The Compete force, the opposite of Collaborate, represents a Darwinist approach that focuses on competition where the strong prevail at the expense of the weak. This force represents the drive toward goals and the end game of power, money, fame and other tangible forms of success. Contained within is a rational view of the world as divided between winners and losers. While this approach may at first appear to be hard hearted, history tells a different story where the Han Dynasty, the Romans and British Empire not only flourished but also brought prosperity to conquered lands. This view embraces meritocracy where the best and the brightest are encouraged to distinguish themselves and are compensated disproportionately from the ordinary. Laissez-faire capitalism and free market competition are hallmarks of this view and often summed up in locker room aphorisms like “Winning isn’t everything, it’s the only thing.” This form of growth is the fastest of all four, but is not typically sustainable because its “sweat shop” approach gives little concern to the development of others.

The Create force pursues radical growth through wild experimentation and extreme dislocation of conventions. Often this form of growth is event-driven by an unconventional breakthrough, such as a miracle drug, or a cataclysmic event, such as an act of terrorism or a natural catastrophe. The incident is so extreme that a traditional response would be untenable. Evolutionary biology refers to this total displacement of convention as “punctuated equilibrium” meaning the revolutionary moment when the trajectory of growth is irrevocably altered. This Create force burns bridges behind it. This force is often generative and is experienced as creating as in the case of the Eco-Movement or the artistic endeavors of Pablo Picasso who came to represent cubism among other adventurous departures from realistic painting. Because of its fluid, idea-generating nature, the Create force drives unique products and services, which in turn can cause seismic shifts in the marketplace that create new categories and segments. A compelling vision of splendid possibility is usually part of this view. While this approach provides the greatest magnitude of growth, it also brings the greatest risk.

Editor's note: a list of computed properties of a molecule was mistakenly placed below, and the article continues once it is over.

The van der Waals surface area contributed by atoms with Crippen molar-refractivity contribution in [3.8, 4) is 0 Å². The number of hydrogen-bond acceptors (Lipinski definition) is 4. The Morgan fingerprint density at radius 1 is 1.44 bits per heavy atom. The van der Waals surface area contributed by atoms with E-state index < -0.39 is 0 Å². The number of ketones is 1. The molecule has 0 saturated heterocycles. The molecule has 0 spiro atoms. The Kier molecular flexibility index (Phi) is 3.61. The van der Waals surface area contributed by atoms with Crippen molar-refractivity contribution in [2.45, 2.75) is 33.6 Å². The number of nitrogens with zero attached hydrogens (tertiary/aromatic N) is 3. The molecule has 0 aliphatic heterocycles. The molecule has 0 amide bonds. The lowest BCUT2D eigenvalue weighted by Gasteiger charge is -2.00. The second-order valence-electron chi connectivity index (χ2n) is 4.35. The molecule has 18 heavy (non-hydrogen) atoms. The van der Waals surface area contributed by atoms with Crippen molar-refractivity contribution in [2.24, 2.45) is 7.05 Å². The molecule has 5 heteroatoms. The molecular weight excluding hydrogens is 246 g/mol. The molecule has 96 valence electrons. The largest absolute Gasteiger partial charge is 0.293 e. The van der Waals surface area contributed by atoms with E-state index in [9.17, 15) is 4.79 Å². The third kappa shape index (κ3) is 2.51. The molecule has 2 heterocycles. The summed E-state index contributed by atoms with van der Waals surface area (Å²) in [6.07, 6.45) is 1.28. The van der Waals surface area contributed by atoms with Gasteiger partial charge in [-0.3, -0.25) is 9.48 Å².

While Create represents the radical force for growth, Control brings up the rear focusing on continuity and the elimination of errors and outliers. The Control force represents incremental growth — taking something that exists and modifying it to make it better. In this view there is a right and wrong way governed by the irrefutable laws of science and civility. A meter always contains one hundred centimeters and highborn ladies never wear white after Labor Day. Interpretations are of little significance in the face of rules and standards. Data wins the day. This approach is closely associated with technology, systems and engineering employed to streamline complexity and increase efficiency and quality. From Henry Ford to Ray Kroc the industrial age is defined by this “push a button and watch it go” approach. Perfect every time. The Control force, more than any of the other three, is focused not only on growth but on the mitigation of failure. Weather manufacturing an aircraft or conducting an intricate surgery, there is a step-by-step approach for improving the process. This methodical march of progress often brings with it unwanted bureaucracy.

These four forces, the 4Cs, pull us in divergent directions not simply because we have different personality types, but rather because we seek different destinations. Like looking through a prism, different angles unveil new colors and what was hidden is revealed. On the other side of this complexity, the competing array of colors and forces, there is the simplicity of white light – the integration of all. We cannot create our own white light, our wholeness, without first seeing and understanding the composition and integration of its parts - how it grows.

  • Constructive conflict from the four forces produces new forms of growth

Jeff DeGraff

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Jeff DeGraff, Ph.D., is a professor at University of Michigan's Ross School of Business.